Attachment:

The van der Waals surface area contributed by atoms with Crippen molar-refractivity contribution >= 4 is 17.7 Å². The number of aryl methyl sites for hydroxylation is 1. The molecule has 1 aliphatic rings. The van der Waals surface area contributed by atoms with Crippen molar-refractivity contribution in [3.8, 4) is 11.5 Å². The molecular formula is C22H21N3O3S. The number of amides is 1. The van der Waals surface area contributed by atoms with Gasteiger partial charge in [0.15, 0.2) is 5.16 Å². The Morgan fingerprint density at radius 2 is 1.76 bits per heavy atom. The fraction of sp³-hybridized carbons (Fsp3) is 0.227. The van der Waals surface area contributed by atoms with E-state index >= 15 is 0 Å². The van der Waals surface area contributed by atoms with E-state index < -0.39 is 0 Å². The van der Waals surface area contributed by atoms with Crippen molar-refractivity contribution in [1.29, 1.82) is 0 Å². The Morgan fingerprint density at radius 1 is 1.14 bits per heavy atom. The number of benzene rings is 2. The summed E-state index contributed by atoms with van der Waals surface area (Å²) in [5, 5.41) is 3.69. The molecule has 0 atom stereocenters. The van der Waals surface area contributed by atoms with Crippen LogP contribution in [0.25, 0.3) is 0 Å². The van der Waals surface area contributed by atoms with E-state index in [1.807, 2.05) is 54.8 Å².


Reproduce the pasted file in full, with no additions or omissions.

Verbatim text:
The van der Waals surface area contributed by atoms with Crippen molar-refractivity contribution >= 4 is 17.7 Å². The number of aryl methyl sites for hydroxylation is 1. The molecule has 1 aliphatic rings. The van der Waals surface area contributed by atoms with Crippen molar-refractivity contribution in [3.8, 4) is 11.5 Å². The molecular formula is C22H21N3O3S. The number of amides is 1. The van der Waals surface area contributed by atoms with Gasteiger partial charge in [0.15, 0.2) is 5.16 Å². The Morgan fingerprint density at radius 2 is 1.76 bits per heavy atom. The fraction of sp³-hybridized carbons (Fsp3) is 0.227. The van der Waals surface area contributed by atoms with E-state index >= 15 is 0 Å². The van der Waals surface area contributed by atoms with E-state index < -0.39 is 0 Å². The van der Waals surface area contributed by atoms with Crippen molar-refractivity contribution in [1.29, 1.82) is 0 Å². The Morgan fingerprint density at radius 1 is 1.14 bits per heavy atom. The number of benzene rings is 2. The summed E-state index contributed by atoms with van der Waals surface area (Å²) in [5, 5.41) is 3.69. The molecule has 0 atom stereocenters. The van der Waals surface area contributed by atoms with Crippen LogP contribution in [0.25, 0.3) is 0 Å². The van der Waals surface area contributed by atoms with E-state index in [1.807, 2.05) is 54.8 Å².